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2023 Women's World Cup

Women’s World Cup prize money increases by over 300% as Infantino calls for equal pay in 2026-27

• Total prize pool jumps from $30M in 2019 to $110M in 2023; eight more teams in 2023
• 2022 Men’s World Cup featured $440M of total prize money
• Source: FIFA will pay $31M to teams for preparations, $11M to clubs for their players

Michael Chow-USA TODAY Sports

Prize money for the 2023 Women’s World Cup will increase by over 300% from the tournament’s previous edition four years ago.

The total prize pool will be $110 million USD, a source with knowledge confirmed to The Equalizer, an increase from a total pot of $30 million. FIFA president Gianni Infantino said on Thursday during his closing remarks of the 73rd FIFA Congress in Rwanda that he hopes to achieve equal pay in the next cycle of World Cups. Infantino, who was re-elected as president unopposed, said that a “specific portion” of the 2023 prize money would go directly to players, while referencing a total pool of about $150 million for the tournament.

FIFA will also pay about $31 million to teams for their preparations, and an additional $11 million to clubs for their players’ appearances at the World Cup, a source confirmed. FIFA began paying clubs for the first time around the 2019 World Cup.

This summer’s World Cup will see 32 teams compete for the first time in the women’s competition, up from 24 in 2019.

Infantino said that FIFA’s “ambition would be, of course, to be able to have equality in payments for the 2026 Men’s and 2027 Women’s World Cups. This is the objective that we set to ourselves.” In 2019, fans in the stadium at Lyon, France, drowned out the loudspeaker announcements of Infantino with chants of “equal pay” as the U.S. women accepted their winners’ medals.

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On Thursday, Infantino lamenting the low offers FIFA has received from broadcasters for the Women’s World Cup, implying that they share the blame in pay disparity. Media partners “have to do more,” he said, noting that offers were 10-to-100 times inferior to Men’s World Cup media rights, and that FIFA would not accept those.

“And at the same time, these same public broadcasters, who are paid by the taxpayers’ money, they criticize FIFA for not guaranteeing equal pay to men and women,” Infantino said. “You pay us 100 times less, whereby your viewing figures are very similar — maybe 20, 25% less — well offer us 20% less; offer us 50% less, but not 100% less.”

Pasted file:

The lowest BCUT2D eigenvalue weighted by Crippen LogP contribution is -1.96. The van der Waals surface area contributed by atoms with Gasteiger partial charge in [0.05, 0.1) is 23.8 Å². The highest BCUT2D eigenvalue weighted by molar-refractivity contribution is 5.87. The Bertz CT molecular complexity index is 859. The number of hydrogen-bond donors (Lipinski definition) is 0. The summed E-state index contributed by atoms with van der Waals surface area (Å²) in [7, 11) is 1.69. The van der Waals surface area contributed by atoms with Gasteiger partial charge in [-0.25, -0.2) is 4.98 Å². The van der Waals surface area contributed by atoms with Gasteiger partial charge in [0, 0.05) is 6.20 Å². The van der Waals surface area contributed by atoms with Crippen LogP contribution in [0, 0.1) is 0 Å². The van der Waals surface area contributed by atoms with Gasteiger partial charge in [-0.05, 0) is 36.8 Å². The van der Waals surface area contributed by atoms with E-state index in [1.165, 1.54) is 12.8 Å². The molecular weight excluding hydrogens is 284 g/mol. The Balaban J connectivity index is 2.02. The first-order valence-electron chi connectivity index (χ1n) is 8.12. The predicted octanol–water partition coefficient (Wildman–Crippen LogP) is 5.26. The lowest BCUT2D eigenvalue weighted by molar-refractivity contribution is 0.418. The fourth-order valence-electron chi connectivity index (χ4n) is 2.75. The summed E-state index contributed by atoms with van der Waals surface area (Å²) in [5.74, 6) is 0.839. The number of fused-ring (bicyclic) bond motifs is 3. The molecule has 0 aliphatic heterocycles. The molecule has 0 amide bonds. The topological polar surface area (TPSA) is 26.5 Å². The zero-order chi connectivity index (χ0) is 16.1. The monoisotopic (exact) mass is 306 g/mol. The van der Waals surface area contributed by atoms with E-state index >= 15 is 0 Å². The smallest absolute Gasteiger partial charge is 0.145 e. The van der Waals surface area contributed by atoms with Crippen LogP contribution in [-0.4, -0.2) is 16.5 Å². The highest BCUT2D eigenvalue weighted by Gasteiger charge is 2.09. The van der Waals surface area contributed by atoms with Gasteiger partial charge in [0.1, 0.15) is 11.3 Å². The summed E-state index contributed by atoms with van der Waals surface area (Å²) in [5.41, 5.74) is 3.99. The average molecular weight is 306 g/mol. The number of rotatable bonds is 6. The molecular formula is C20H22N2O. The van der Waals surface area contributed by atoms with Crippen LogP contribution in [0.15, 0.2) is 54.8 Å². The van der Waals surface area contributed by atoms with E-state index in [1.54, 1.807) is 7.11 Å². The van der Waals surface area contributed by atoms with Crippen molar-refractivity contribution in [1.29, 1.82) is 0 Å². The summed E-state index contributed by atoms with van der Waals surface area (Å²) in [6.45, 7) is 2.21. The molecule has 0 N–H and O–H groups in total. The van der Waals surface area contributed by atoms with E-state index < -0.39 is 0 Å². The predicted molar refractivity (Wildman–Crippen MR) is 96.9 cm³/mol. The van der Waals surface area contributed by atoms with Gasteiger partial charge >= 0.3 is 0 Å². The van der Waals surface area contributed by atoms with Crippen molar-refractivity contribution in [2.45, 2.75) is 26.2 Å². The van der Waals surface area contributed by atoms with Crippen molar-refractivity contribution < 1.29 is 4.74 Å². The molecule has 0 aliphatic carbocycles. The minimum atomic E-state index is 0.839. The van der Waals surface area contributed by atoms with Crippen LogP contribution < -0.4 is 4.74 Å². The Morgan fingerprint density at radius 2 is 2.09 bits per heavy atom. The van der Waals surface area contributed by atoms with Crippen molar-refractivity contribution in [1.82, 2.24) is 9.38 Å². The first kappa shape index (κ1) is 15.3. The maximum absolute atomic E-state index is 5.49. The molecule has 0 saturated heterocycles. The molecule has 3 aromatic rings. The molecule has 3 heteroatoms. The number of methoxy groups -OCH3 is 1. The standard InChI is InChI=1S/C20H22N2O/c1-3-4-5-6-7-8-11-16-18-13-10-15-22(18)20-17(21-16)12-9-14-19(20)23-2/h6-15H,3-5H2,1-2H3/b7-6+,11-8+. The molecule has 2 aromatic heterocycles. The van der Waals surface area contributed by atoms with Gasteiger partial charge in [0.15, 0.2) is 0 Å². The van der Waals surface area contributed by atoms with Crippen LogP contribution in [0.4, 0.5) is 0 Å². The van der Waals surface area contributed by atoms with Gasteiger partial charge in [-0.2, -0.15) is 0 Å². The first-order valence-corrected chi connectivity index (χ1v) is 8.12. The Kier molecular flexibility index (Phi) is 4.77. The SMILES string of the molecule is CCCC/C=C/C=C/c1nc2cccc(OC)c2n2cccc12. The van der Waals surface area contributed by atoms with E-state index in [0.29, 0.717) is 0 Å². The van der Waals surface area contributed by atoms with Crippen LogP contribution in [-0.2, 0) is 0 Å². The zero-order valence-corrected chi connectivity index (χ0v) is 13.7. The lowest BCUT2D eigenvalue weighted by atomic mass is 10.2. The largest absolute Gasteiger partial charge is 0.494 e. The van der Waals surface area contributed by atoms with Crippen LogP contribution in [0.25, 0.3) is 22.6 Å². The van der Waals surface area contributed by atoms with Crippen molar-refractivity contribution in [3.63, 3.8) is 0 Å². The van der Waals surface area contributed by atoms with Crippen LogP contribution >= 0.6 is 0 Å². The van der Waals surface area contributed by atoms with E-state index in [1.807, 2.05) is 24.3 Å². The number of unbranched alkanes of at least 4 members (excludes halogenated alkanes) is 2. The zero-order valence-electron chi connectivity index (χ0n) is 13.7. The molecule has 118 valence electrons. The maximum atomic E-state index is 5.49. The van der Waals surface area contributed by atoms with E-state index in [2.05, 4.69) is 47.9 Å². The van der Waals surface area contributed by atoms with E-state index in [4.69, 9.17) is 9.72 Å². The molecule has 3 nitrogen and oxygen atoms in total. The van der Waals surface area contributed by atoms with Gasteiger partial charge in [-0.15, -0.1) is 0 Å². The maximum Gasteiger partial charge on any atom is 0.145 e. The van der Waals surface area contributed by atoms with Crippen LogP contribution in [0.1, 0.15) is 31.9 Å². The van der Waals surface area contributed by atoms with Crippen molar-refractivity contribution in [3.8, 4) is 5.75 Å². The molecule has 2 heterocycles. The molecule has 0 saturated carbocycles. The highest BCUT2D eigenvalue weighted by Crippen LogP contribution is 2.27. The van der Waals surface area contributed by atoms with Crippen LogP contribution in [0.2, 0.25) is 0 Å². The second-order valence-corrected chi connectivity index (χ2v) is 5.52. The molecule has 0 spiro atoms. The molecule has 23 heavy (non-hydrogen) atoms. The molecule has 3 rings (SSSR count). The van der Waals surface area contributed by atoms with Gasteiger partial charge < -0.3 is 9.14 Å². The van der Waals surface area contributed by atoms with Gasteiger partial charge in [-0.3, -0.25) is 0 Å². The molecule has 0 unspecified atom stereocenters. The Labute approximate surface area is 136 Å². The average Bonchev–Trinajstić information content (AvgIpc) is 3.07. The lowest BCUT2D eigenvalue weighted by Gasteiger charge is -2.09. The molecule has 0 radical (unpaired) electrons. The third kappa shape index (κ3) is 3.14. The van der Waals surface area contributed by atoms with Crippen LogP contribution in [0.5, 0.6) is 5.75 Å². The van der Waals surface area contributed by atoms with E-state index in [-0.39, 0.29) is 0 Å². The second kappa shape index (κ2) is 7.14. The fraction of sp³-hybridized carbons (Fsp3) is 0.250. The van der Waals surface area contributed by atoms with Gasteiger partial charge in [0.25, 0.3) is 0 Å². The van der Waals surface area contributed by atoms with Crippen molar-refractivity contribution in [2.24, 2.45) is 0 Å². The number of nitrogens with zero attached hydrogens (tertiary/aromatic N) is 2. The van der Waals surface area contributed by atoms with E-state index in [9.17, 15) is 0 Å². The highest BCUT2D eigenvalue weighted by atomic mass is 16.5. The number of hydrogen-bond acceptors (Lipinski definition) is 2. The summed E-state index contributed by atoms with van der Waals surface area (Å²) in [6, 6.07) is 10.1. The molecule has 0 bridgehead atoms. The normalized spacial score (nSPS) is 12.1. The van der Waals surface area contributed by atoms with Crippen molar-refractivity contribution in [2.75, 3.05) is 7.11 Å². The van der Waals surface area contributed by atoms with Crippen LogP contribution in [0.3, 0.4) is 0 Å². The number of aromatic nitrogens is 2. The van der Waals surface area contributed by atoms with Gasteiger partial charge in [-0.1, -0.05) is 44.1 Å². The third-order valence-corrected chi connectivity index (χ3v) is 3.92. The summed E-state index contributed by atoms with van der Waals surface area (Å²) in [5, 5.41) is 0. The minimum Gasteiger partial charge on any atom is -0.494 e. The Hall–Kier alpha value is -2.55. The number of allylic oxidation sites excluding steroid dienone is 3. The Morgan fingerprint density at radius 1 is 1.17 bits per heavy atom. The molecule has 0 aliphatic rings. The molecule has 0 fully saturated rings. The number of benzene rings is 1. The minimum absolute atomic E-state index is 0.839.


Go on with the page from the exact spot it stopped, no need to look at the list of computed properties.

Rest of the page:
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Infantino said he is “confident” that equality can be achieved by then, but stopped short of saying it will certainly happen. He praised himself and the FIFA Council for the advancements made thus far.

“This will lead us to a path to equal pay,” Infantino said. “This journey has many steps. Step one and step two have already been taken by the FIFA Council. Step one is equal conditions and services for all men and women playing at a FIFA World Cup. This will be a reality already in 2023. Same conditions as World Cup 2022 will be for the players and coaching staff for the World Cup 2023.”

Infantino noted that the increase is also roughly 10 times more than the total pot of $15 million for the 2015 World Cup, from before when he came president.

A FIFA spokesperson declined to share what the 2023 World Cup winner will win. U.S. Soccer received $2 million for the women’s team’s 2015 World Cup triumph and $4 million when the team repeated as champions in 2019. That payment came a year after the French federation earned $38 million from a pot of $400. The men’s pot rose to $440 million in 2022, with winners Argentina taking $42 million. The Men’s World Cup will increase to 48 teams in 2026.

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